The table shows that the store can provide support with innovative technology during every phase of the purchasing process. This support has many of the advantages that the customer is accustomed to online (a lot of information, interactive, immediately available, visually strong) and on the shop floor also has the advantage that it does not depend on the effort and expertise of the staff. This way customers can be effectively guided towards the purchasing decision. That this can actually work is shown by a recent study that we carried out at the Eye Wish in the Beethovenstraat in Amsterdam. In the summer of 2017, an interactive mirror was installed with which customers could try out and compare eyeglasses. Through a survey among 105 users of the interactive mirror, we measured the extent to which this technology contributes to making a purchasing decision. The results showed that thanks to the mirror, customers gained more knowledge about the products (cognitive) and get a better feeling with the products (affective). The result was that customers could evaluate the products much better. The knowledge and cheerful feelings provided by the interactive mirror turned out to be no less than 41.6% of the evaluation level, with the evaluation convenience in turn influencing 16% of the purchase decision to be taken. These outcomes underline the potential of the store as a decision support system.

More focussed on technology

A challenge that many retailers have to deal with is the choice for the technology itself. Because how do you choose from the ever-growing range of innovative solutions? A cost-effective calculation is obvious, but is not always possible due to the innovative nature of the technology. Yet there are a number of things that retailers can take into account. Firstly, this is the extent to which the store currently leaves opportunities unused to help customers through the buying process. Are the products of the retailer insufficiently brought to the attention of passers-by and customers? Is there a shortage of information about the products and how to use them? Or do visitors have sufficient information but should they be helped a lot better when making a final choice? Depending on the situation, the focus can be on specific types of technology that provide the necessary support.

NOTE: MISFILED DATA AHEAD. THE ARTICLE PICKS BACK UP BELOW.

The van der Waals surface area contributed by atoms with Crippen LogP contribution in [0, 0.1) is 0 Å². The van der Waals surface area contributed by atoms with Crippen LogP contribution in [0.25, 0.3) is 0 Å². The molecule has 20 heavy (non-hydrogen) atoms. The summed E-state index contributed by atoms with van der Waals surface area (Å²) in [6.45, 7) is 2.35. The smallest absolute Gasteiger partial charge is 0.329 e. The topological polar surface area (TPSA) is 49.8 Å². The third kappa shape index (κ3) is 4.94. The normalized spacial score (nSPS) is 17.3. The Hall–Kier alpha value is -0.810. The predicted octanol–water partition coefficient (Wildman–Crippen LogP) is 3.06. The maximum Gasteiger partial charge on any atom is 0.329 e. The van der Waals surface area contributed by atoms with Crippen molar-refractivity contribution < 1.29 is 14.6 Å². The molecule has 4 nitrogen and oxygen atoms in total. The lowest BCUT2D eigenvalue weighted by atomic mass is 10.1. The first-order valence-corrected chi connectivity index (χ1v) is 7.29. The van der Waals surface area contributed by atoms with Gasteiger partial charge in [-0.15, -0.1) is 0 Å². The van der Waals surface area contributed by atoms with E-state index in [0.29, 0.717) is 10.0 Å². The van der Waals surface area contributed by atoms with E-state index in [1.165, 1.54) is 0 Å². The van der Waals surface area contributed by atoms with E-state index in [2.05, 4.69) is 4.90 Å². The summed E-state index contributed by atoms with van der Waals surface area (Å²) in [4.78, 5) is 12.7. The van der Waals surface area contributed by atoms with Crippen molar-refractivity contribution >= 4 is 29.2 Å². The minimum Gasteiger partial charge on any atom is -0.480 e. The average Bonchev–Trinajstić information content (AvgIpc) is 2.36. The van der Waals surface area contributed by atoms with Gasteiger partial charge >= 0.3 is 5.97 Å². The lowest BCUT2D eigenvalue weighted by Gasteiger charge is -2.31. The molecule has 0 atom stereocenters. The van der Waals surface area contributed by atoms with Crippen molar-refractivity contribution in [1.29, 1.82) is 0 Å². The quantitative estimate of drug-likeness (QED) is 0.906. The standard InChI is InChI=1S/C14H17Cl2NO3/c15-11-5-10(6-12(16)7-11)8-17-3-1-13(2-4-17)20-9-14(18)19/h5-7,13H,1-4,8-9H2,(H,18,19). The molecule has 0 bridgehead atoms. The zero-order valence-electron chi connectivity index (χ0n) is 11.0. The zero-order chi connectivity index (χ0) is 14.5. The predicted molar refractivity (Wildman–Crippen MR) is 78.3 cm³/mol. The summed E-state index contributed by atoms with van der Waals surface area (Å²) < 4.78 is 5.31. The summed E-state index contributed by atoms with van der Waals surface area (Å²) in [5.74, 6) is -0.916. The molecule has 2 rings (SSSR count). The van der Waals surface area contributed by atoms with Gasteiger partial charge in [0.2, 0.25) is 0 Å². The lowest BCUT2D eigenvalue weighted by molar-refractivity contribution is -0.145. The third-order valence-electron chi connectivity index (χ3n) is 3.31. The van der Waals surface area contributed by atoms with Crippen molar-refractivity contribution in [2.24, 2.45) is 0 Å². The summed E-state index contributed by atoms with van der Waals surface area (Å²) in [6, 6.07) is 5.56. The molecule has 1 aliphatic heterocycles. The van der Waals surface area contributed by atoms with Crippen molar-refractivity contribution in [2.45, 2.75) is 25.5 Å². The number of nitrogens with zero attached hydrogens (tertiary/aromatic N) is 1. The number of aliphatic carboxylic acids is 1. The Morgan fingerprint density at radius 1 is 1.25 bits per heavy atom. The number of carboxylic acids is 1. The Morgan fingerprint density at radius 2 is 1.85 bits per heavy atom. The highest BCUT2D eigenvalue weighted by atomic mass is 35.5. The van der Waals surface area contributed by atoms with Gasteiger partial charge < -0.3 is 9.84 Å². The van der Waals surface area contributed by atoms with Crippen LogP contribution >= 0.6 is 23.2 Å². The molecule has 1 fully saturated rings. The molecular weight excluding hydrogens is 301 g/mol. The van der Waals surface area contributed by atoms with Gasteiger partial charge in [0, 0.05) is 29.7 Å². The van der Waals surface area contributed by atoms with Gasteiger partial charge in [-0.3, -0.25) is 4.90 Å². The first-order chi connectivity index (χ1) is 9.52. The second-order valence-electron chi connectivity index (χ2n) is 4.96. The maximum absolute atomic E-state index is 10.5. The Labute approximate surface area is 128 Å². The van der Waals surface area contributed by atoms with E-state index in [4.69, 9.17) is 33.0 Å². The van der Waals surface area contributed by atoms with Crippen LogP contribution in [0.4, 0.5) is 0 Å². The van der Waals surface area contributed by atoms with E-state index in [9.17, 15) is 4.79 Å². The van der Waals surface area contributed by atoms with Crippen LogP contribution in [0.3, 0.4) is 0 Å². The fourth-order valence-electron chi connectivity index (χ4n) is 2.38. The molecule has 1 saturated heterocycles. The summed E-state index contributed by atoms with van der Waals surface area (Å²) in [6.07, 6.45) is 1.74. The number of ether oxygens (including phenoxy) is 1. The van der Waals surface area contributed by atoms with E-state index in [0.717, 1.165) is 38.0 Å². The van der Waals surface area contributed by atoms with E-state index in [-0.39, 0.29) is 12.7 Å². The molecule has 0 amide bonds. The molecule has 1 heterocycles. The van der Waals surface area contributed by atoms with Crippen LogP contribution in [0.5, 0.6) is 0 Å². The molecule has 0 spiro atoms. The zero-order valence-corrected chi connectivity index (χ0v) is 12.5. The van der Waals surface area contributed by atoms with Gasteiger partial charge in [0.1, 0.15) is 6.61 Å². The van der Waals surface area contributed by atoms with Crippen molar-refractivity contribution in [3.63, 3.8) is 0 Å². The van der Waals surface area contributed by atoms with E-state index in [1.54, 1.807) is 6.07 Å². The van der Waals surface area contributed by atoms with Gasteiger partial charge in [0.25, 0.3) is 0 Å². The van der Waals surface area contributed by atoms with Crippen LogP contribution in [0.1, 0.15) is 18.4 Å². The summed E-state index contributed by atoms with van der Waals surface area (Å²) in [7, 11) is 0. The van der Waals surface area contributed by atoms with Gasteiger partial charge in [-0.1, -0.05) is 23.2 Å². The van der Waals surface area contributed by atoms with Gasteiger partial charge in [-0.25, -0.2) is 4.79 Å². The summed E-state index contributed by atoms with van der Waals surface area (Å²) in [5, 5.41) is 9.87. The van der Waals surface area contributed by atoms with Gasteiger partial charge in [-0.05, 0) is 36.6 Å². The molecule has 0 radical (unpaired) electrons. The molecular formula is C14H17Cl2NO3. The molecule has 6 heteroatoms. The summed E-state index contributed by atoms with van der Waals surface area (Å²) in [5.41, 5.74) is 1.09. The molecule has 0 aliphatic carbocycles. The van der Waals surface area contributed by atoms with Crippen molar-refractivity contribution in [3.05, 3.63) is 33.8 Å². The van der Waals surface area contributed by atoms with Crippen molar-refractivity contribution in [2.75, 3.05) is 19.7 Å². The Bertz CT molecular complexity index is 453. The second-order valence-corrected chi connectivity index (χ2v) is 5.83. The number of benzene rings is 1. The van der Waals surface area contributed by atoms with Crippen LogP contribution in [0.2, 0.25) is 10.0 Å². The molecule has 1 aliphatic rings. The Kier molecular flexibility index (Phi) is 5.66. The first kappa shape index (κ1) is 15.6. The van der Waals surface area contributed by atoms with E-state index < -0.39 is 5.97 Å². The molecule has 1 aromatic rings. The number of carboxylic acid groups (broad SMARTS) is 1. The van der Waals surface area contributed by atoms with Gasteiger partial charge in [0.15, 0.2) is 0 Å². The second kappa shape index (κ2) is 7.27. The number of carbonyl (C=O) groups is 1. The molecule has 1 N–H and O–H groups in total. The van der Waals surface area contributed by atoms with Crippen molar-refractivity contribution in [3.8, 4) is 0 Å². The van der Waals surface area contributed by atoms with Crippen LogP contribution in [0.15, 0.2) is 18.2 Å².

Secondly, we call the type of product. This makes us not so much interested in the product itself, but more so in the way the customer goes through the buying process to purchase the product. This differs substantially between products and has major implications for the need for purchase support. For example, the need for information, advice and personalization is greater during the purchase of services than during the purchase of tangible goods. And when purchasing hedonic (fun, enjoyable) products, the need for a large and unique range is greater than with the purchase of utilitarian (useful, necessary) products (Verhagen, Boter, and Adelaar, 2010). The retailer can take this into account by giving priority to technologies that meet these needs, depending on the type of product he sells.

Third and last we call the competition. More and more retailers are adopting innovative technology to support purchasing processes and it is often these retailers that show a rising sales trend (Verhagen and Weltevreden 2016). This does not mean, however, that a retailer must by definition be an early adopter when it comes to the use of innovative technology. This is often expensive and is too early for many customers. However, it is wise to keep a close eye on which types of technology are increasingly used by other retailers. Customers will gradually become accustomed to the usefulness and ease of use of this technology and will reach the retailer with the same expectations. By taking a targeted approach to this, not only the support of the buying process will be further improved, but the retailer will also remain more competitive.

*) Resources used

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Verhagen, T. & Weltevreden, J. (2016), Retail & Innovation: The effect of technology in your store, Frankwatching, 14 October 2016, https://www.frankwatching.com/archive/2016/10/14/retail -innovation-the-effect-of-technology-in-your-store-research /

This article was written with Anne Moes


The authors thank the Shopping Street Innovation Lab, Eye Wish in the Beethovenstraat, MemoryMirror, and Q & A for their support of the research.